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USDA Shows Support for 11,000 More Energy-from-Waste Plants

The U.S. dairy industry is a major producer of methane gas, mostly due to its cows and the waste they produce. However, biogas plants (such as the one pictured) are taking that waste and turning it in

The United States Department of Agriculture has released a road map detailing the benefits installing 11,000 new anaerobic digestion plants across the U.S. that could be used to produce energy or transport fuels.

The biogas-using plants would have major positive effects in the fight to reduce carbon emissions.

The USDA cited President Barack Obama’s 2013 Climate Action Plan and its call for the department to develop a comprehensive solution to combat climate change and promote the use of energy-from-waste techniques. This, in turn, would help farms, energy companies, and the U.S. biogas industry.

The agency also believes implementation of these plants is an important step toward America’s energy independence. Specifically, the USDA and the administration want to target methane emissions.

“Experts agree that any comprehensive plan to confront climate change must address methane as well as carbon emissions,” a USDA Fact Sheet on the topic reads. “Methane is the second most prevalent greenhouse gas (GHG) emitted in the United States from human activities. Pound for pound, the impact of methane on climate change is over 20 times greater than carbon dioxide.”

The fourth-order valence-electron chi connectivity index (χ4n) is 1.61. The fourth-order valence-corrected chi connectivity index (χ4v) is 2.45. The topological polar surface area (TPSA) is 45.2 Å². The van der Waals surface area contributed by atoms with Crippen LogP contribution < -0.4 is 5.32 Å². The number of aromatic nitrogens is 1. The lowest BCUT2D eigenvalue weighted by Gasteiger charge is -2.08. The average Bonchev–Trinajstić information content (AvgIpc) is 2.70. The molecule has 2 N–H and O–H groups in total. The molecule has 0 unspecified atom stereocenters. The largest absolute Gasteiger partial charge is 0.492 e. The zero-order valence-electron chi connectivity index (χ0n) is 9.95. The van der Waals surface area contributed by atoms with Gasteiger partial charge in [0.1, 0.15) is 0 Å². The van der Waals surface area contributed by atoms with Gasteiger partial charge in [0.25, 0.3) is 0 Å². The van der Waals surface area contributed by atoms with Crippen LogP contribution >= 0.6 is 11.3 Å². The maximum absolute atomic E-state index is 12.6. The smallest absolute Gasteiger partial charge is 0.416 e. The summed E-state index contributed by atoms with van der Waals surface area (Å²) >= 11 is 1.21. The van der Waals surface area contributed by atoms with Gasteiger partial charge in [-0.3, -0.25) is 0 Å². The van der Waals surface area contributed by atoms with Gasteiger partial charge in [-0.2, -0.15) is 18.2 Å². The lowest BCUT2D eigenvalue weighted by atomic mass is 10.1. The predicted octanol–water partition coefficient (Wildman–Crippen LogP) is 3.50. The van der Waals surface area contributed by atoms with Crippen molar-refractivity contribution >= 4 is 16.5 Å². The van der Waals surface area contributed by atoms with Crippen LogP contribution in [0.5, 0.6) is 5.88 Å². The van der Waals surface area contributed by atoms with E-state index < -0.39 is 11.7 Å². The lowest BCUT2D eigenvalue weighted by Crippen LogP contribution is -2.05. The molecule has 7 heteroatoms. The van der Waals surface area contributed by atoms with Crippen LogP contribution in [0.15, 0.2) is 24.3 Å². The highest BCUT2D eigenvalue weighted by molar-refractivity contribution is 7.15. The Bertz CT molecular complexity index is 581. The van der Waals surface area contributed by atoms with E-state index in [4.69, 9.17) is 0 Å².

Biogas contains around 50-70 percent methane, and the gas can be harnessed and used as an energy source.

The USDA believes there “tremendous growth” opportunities for biogas and this could be realized in the form of the plant construction.

“If fully realized,” the USDA writes, “these biogas systems could produce enough energy to power more than 3 million American homes and reduce methane emissions equivalent to 4 to 54 million metric tons of greenhouse gas emissions in 2030, the annual emissions of between 800,000 and 11 million passenger vehicles.”

With strong governmental support, there are plenty opportunities to invest in energy-from-waste.

“To help overcome financial barriers to the widespread investment in biogas systems,” they explain, “USDA will lead efforts to improve the collection and analysis of industry financial and technical data needed to track the performance of anaerobic digesters, evaluate current loan and grant programs for opportunities to broaden the financing options available for biogas systems, and review Federal procurement guidelines to ensure that products of biogas systems are eligible for and promoted by applicable government procurement programs.”

The Dairy Industry is already invested in energy-to-waste initiatives, since it is a large producer of methane. The U.S. Environmental Protection Agency has already identified 2,600 potential sits for anaerobic digesters.

For the dairy industry alone, the estimated amount of savings by maximizing waste for positive usage is $3 billion.


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